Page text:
Tuesday, March 18, 2014

Old Bridge of Katugastota.

River Mahaweli flows by the town of Katugastota, separating it from Kandy Town. The bridge over the river at this place connects the two towns. The other importance about this place is that it is the point where the borders of Ruhunu, Maya and Pihiti (the three ancient political divisions of Lanka) meet.

The old bridge of Katugastota was commissioned for the transportation of Sri Lanka on 1st of March 1860, during British colonial rule by Governor Henry Ward. It is said that the Governor had organized a dinner dance on the bridge that day.
On the right bank of Mahaweli. The old bridge (right) and the new (left).

This bridge was strengthened in its first reconstruction in 1905, and in the second reconstruction in 1939. The plaque erected for the 1939 reconstruction can be seen on the bridge even today.

The plaque on the old bridge.

The plaque says:


The new bridge of Katugastota was declared open by President Mahinda Rajapakse on 26th July 2009.

The old bridge is still used by pedestrians who like to avoid the traffic on the new bridge. The old bridge is a good place to take a leisure walk and have a look at the river because there's no more traffic over it now. St. Antony's College is situated right at the Kandy-end of the old bridge. Therefore sometimes a few vans or three-wheelers that belong to visitors of the College can be seen parked on it.

Evening on the old bridge Katugastota.

The old bridge looks tired and resting, while the new bridge keeps securely holding the heavy traffic over the Mahaweli.

Wednesday, March 12, 2014

Walk by the Giritale Reservoir.

Morning at Giritale reservoir.

I wonder what was there, 14 centuries ago.

Somewhere between 608 AD and 618 AD, King Agbo II of Anuradhapura Kingdom chose the ideal place at Giritale to build a reservoir. When the reservoir was built, it became the naturally deepest reservoir of Sri Lanka, a record which it still holds.

On the roadside: Giritale-Elahera Road.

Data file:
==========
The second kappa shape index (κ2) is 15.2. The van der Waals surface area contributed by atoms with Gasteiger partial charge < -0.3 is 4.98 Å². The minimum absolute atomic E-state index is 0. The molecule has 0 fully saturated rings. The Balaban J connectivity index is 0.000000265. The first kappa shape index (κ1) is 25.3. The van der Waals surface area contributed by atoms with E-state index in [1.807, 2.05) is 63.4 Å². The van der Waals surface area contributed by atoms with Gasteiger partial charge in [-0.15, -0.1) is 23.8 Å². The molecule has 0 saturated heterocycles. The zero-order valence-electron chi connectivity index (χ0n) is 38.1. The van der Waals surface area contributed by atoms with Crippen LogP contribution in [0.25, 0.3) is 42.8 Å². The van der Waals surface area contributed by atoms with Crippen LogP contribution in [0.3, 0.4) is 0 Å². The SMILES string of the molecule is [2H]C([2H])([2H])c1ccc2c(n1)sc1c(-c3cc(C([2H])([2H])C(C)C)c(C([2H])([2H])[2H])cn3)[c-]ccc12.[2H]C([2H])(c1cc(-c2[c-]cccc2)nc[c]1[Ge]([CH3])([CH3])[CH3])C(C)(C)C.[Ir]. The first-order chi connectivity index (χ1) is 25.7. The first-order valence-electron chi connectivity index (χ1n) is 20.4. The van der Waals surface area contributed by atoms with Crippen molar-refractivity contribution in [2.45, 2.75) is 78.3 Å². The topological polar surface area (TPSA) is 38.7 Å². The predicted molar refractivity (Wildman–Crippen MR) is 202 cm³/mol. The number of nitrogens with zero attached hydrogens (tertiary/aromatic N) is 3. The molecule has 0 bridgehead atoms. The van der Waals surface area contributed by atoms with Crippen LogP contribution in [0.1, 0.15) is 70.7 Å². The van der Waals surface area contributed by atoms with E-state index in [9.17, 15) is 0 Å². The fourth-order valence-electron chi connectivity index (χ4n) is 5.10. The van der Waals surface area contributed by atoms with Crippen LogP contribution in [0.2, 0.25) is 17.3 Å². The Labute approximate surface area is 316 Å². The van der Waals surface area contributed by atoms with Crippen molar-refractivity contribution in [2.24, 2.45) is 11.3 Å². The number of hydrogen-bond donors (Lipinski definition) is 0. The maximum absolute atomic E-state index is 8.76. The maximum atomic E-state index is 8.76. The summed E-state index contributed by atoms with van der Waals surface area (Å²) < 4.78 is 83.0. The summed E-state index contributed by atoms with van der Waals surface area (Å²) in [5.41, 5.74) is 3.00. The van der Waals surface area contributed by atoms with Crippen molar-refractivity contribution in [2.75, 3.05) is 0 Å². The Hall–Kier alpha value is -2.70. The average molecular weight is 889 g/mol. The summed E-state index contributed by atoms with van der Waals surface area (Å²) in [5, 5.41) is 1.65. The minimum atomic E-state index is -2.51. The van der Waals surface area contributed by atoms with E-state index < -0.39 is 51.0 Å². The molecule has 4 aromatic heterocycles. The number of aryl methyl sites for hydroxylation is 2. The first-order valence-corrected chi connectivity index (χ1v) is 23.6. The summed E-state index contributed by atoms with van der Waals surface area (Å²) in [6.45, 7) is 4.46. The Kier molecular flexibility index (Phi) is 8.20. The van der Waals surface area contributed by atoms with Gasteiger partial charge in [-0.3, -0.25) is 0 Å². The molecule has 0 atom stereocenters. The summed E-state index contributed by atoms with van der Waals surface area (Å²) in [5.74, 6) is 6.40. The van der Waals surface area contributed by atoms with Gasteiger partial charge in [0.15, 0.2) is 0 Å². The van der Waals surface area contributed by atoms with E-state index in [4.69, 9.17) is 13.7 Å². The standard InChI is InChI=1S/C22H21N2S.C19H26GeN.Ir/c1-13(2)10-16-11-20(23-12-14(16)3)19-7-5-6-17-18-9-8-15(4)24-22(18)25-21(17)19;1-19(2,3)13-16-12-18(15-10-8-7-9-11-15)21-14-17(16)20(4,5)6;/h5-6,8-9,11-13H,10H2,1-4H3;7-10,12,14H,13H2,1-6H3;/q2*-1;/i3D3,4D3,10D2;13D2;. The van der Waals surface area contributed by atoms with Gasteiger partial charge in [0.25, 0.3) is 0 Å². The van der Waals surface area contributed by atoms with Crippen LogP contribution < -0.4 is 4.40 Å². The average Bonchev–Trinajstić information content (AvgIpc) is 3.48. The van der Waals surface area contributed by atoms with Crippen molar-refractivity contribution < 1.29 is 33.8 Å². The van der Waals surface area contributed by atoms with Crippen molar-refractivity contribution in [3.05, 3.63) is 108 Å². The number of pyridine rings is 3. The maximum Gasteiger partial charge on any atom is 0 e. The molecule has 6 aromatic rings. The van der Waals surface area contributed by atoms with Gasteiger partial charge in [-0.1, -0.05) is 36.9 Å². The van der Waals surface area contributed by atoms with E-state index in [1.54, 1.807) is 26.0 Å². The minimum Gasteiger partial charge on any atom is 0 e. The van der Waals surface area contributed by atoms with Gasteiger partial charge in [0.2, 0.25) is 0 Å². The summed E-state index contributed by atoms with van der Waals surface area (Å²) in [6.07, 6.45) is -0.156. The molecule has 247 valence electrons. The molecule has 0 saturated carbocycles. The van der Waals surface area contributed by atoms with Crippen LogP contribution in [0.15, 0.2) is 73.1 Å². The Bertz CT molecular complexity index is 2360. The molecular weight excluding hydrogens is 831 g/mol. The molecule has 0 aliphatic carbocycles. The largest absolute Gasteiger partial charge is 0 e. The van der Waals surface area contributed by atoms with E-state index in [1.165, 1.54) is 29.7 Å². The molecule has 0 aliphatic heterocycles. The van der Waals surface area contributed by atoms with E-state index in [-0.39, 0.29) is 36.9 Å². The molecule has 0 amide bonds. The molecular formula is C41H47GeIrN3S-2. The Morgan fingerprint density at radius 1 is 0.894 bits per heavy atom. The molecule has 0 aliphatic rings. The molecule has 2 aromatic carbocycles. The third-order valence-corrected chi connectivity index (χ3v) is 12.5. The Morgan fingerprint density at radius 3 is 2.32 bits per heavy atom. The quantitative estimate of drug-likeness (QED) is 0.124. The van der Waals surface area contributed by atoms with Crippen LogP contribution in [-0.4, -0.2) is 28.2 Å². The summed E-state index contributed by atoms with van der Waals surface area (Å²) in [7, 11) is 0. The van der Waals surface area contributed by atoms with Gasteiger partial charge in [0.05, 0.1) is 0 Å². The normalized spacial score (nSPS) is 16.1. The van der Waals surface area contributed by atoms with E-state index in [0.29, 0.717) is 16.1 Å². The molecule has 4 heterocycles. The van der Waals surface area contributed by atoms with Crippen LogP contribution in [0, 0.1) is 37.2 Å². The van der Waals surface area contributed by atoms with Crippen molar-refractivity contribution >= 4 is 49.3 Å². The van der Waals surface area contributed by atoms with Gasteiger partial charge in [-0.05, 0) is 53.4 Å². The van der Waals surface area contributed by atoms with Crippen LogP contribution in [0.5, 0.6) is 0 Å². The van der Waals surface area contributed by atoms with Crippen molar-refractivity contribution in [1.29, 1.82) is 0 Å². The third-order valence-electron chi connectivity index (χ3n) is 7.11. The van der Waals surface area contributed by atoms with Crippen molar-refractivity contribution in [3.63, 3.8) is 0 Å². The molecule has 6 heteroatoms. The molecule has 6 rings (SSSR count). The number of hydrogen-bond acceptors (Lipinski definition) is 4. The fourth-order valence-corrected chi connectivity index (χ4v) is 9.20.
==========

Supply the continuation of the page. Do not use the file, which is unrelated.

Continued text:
The construction of Giritale reservoir could have been a mighty project. King Agbo II mobilized his 5th century engineers to plan the construction. He might have organized massive manpower and animal power such as herds of tamed elephants and bulls to power the construction work as planned. King Agbo II ultimately finished the reservoir with a 550 meter long, 23 meter high dam, covering 24 square kilometers, containing 24 million cubic meters of water to support the agricultural economy of the country.
The road over the bund of Giritale Reservoir runs to Elahera.

The Deer Park hotel garden.

Fourteen centuries ago, the construction site of the Giritale reservoir could have been covered with thick dry-zone jungle rich in wildlife including deer, elephant, wild boar, squirrels etc. The workers might have taken meal breaks with chats and jokes to relax a bit while the work was going on. During the nights fireflies might have lit the jungle around the site.

Today, the scenario has changed a bit. Walk along the bund of Giritale reservoir, starting from Giritale junction towards Elahera. In the morning it is cool and a breeze blows. Fisher folk is out there rowing the canoes on Giritale reservoir, spreading the nets and bringing their catch.

Walking about a few hundred meters more you come to a centre of hospitality. The white letters on the brown wooden board reads, “The Deer Park”. The Deer Park has been built under the shades of huge dry-zone trees where tropical wildlife and vegetation is found abundant in an ancient Polonnaruwa kingdom setting. The environment is set to look like an epic palace garden in the history.

The Deer Park Hotel at night.